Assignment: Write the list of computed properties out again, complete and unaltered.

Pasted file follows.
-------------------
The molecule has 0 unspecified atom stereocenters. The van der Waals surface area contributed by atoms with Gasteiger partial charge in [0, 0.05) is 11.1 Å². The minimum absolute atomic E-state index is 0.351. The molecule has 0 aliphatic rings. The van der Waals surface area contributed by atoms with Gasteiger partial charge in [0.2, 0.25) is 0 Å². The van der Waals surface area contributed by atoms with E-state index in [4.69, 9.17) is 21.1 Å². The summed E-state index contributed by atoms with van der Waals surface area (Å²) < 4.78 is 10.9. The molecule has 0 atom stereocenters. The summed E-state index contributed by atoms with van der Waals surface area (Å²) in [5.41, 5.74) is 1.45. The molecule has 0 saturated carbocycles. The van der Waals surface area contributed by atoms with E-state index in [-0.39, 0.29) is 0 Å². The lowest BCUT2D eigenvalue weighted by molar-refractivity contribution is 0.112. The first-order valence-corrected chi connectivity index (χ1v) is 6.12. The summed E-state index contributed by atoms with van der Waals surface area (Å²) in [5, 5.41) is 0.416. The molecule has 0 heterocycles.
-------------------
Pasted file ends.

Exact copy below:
The molecule has 0 unspecified atom stereocenters. The van der Waals surface area contributed by atoms with Gasteiger partial charge in [0, 0.05) is 11.1 Å². The minimum absolute atomic E-state index is 0.351. The molecule has 0 aliphatic rings. The van der Waals surface area contributed by atoms with Gasteiger partial charge in [0.2, 0.25) is 0 Å². The van der Waals surface area contributed by atoms with E-state index in [4.69, 9.17) is 21.1 Å². The summed E-state index contributed by atoms with van der Waals surface area (Å²) < 4.78 is 10.9. The molecule has 0 atom stereocenters. The summed E-state index contributed by atoms with van der Waals surface area (Å²) in [5.41, 5.74) is 1.45. The molecule has 0 saturated carbocycles. The van der Waals surface area contributed by atoms with E-state index in [-0.39, 0.29) is 0 Å². The lowest BCUT2D eigenvalue weighted by molar-refractivity contribution is 0.112. The first-order valence-corrected chi connectivity index (χ1v) is 6.12. The summed E-state index contributed by atoms with van der Waals surface area (Å²) in [5, 5.41) is 0.416. The molecule has 0 heterocycles.